Socrates in King Lear

In the essay, Flatulence and Philosophy: A Lot of Hot Air, or the Corruption of Youth, by Willie Young we are discussing the potential dangers of showing children the vial language and themes in the TV show South Park. Parents all around have a fear of having their children exposed to such aggressive and crude behaviour on this TV show. Young however, relates this to Socrates and how the two situations are rather similar.

Socrates makes the claim that a good person cannot be harmed, (Young 7). Which illustrates how Socrates believes that if you provide good for the world and do all the right things you will end up in a good place. After learning this information, it cannot help but remind me of the play King Lear by William Shakespeare. This especially makes me think of Cordelia due to her honesty at all times.

Socrates believes this because he thinks that if you are always doing the right thing in your world then you will end up in a good place. He believes that you can die in peace knowing you were a good person and smart throughout your entire life. Essentially, even if you are killed or pass away, you cannot be scared because you did the best things you could while you were living and will be rewarded for this duty and you will never have harm come to you in any such way.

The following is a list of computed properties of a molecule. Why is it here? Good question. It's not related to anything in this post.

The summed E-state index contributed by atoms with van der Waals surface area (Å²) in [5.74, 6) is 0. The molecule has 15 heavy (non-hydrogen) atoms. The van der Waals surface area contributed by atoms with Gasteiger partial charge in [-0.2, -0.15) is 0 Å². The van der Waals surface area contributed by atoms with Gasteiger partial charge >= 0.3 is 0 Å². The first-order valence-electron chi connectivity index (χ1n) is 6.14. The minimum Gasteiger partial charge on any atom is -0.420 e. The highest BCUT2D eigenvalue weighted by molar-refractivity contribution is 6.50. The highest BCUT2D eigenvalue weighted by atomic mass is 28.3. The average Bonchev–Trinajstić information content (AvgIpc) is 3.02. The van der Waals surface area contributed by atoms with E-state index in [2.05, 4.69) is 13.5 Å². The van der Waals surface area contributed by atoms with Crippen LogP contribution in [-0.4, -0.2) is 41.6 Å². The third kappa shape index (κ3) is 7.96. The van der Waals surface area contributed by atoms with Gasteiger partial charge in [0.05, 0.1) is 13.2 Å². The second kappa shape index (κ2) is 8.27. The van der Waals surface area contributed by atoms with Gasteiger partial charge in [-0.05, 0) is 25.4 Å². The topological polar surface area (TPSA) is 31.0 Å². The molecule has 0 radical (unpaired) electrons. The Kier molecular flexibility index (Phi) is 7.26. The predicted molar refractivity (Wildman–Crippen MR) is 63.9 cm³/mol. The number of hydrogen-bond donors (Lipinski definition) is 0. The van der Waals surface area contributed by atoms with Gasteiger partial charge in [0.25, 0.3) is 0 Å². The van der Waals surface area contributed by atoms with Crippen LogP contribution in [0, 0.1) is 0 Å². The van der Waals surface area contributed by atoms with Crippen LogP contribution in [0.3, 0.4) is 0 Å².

Cordelia is the character in King Lear in which we see the most loyalty and honesty from throughout the entire play. From the beginning the King is in his castle and about to disperse the kingdom between his three daughters. The daughter who will obtain the most of the kingdom and gain the most power is the daughter who shows that they love their father the most. The other two daughters begin to flatter their father extremely hard and saying very untruthful things in order to gain the most power. Cordelia on the other hand, refrains from saying all these things because she feels that this is dishonest of them to do. As stated, Unhappy that I am, I cannot heave my heart into my mouth. I love your Majesty according to my bond, no more, no less, (Shakespeare 13). This shows she knows she loves her father to a normal amount and does not feel she should over do it. This enhances the idea that Cordelia is a genuine, down to earth person who does not just say things to gain power.